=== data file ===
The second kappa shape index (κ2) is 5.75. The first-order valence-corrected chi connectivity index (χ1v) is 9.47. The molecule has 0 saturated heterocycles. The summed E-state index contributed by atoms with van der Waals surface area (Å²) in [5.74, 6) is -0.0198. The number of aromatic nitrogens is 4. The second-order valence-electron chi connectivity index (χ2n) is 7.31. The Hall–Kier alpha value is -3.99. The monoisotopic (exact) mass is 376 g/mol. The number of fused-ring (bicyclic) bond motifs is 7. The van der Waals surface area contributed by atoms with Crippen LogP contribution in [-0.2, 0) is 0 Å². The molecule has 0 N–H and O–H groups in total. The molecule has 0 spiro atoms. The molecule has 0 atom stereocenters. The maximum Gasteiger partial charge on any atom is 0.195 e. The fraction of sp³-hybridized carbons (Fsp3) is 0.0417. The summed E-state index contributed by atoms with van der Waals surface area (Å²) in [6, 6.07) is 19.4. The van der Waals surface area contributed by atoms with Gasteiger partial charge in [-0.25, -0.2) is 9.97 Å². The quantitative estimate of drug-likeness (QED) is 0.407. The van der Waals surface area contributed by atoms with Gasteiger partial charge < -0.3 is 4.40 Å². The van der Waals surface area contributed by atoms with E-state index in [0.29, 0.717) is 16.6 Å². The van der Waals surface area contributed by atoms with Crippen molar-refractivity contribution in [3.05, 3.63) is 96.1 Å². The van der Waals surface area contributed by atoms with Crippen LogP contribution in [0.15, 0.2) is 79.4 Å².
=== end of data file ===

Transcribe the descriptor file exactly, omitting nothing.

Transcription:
The second kappa shape index (κ2) is 5.75. The first-order valence-corrected chi connectivity index (χ1v) is 9.47. The molecule has 0 saturated heterocycles. The summed E-state index contributed by atoms with van der Waals surface area (Å²) in [5.74, 6) is -0.0198. The number of aromatic nitrogens is 4. The second-order valence-electron chi connectivity index (χ2n) is 7.31. The Hall–Kier alpha value is -3.99. The monoisotopic (exact) mass is 376 g/mol. The number of fused-ring (bicyclic) bond motifs is 7. The van der Waals surface area contributed by atoms with Crippen LogP contribution in [-0.2, 0) is 0 Å². The molecule has 0 N–H and O–H groups in total. The molecule has 0 spiro atoms. The molecule has 0 atom stereocenters. The maximum Gasteiger partial charge on any atom is 0.195 e. The fraction of sp³-hybridized carbons (Fsp3) is 0.0417. The summed E-state index contributed by atoms with van der Waals surface area (Å²) in [6, 6.07) is 19.4. The van der Waals surface area contributed by atoms with Gasteiger partial charge in [-0.25, -0.2) is 9.97 Å². The quantitative estimate of drug-likeness (QED) is 0.407. The van der Waals surface area contributed by atoms with Gasteiger partial charge < -0.3 is 4.40 Å². The van der Waals surface area contributed by atoms with E-state index in [0.29, 0.717) is 16.6 Å². The van der Waals surface area contributed by atoms with Crippen molar-refractivity contribution in [3.05, 3.63) is 96.1 Å². The van der Waals surface area contributed by atoms with Crippen LogP contribution in [0.15, 0.2) is 79.4 Å².